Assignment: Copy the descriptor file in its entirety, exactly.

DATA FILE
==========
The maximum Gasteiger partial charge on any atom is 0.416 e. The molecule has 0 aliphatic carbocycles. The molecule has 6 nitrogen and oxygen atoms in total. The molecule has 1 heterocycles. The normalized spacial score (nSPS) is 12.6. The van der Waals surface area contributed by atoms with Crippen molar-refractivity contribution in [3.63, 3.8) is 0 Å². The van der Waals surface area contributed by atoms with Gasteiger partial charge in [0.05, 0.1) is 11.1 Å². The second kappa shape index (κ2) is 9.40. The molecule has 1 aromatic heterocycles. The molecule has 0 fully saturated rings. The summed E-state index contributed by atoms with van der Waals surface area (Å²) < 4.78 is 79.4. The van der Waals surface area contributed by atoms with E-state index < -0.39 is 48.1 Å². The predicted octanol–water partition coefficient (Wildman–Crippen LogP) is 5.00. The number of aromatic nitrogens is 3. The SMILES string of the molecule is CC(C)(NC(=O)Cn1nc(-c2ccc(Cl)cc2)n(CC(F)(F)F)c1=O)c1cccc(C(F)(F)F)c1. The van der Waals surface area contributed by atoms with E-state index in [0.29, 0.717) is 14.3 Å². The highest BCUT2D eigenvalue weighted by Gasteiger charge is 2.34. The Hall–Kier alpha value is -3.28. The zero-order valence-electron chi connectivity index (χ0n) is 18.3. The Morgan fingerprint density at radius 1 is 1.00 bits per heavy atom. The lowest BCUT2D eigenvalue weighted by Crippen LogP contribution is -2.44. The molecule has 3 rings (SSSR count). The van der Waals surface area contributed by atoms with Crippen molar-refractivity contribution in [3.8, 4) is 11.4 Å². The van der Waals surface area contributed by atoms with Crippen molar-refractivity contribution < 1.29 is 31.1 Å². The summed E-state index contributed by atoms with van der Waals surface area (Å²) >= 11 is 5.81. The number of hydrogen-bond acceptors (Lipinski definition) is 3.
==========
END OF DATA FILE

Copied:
The maximum Gasteiger partial charge on any atom is 0.416 e. The molecule has 0 aliphatic carbocycles. The molecule has 6 nitrogen and oxygen atoms in total. The molecule has 1 heterocycles. The normalized spacial score (nSPS) is 12.6. The van der Waals surface area contributed by atoms with Crippen molar-refractivity contribution in [3.63, 3.8) is 0 Å². The van der Waals surface area contributed by atoms with Gasteiger partial charge in [0.05, 0.1) is 11.1 Å². The second kappa shape index (κ2) is 9.40. The molecule has 1 aromatic heterocycles. The molecule has 0 fully saturated rings. The summed E-state index contributed by atoms with van der Waals surface area (Å²) < 4.78 is 79.4. The van der Waals surface area contributed by atoms with E-state index < -0.39 is 48.1 Å². The predicted octanol–water partition coefficient (Wildman–Crippen LogP) is 5.00. The number of aromatic nitrogens is 3. The SMILES string of the molecule is CC(C)(NC(=O)Cn1nc(-c2ccc(Cl)cc2)n(CC(F)(F)F)c1=O)c1cccc(C(F)(F)F)c1. The van der Waals surface area contributed by atoms with E-state index in [0.29, 0.717) is 14.3 Å². The highest BCUT2D eigenvalue weighted by Gasteiger charge is 2.34. The Hall–Kier alpha value is -3.28. The zero-order valence-electron chi connectivity index (χ0n) is 18.3. The Morgan fingerprint density at radius 1 is 1.00 bits per heavy atom. The lowest BCUT2D eigenvalue weighted by Crippen LogP contribution is -2.44. The molecule has 3 rings (SSSR count). The van der Waals surface area contributed by atoms with Crippen molar-refractivity contribution in [3.8, 4) is 11.4 Å². The van der Waals surface area contributed by atoms with Crippen molar-refractivity contribution < 1.29 is 31.1 Å². The summed E-state index contributed by atoms with van der Waals surface area (Å²) >= 11 is 5.81. The number of hydrogen-bond acceptors (Lipinski definition) is 3.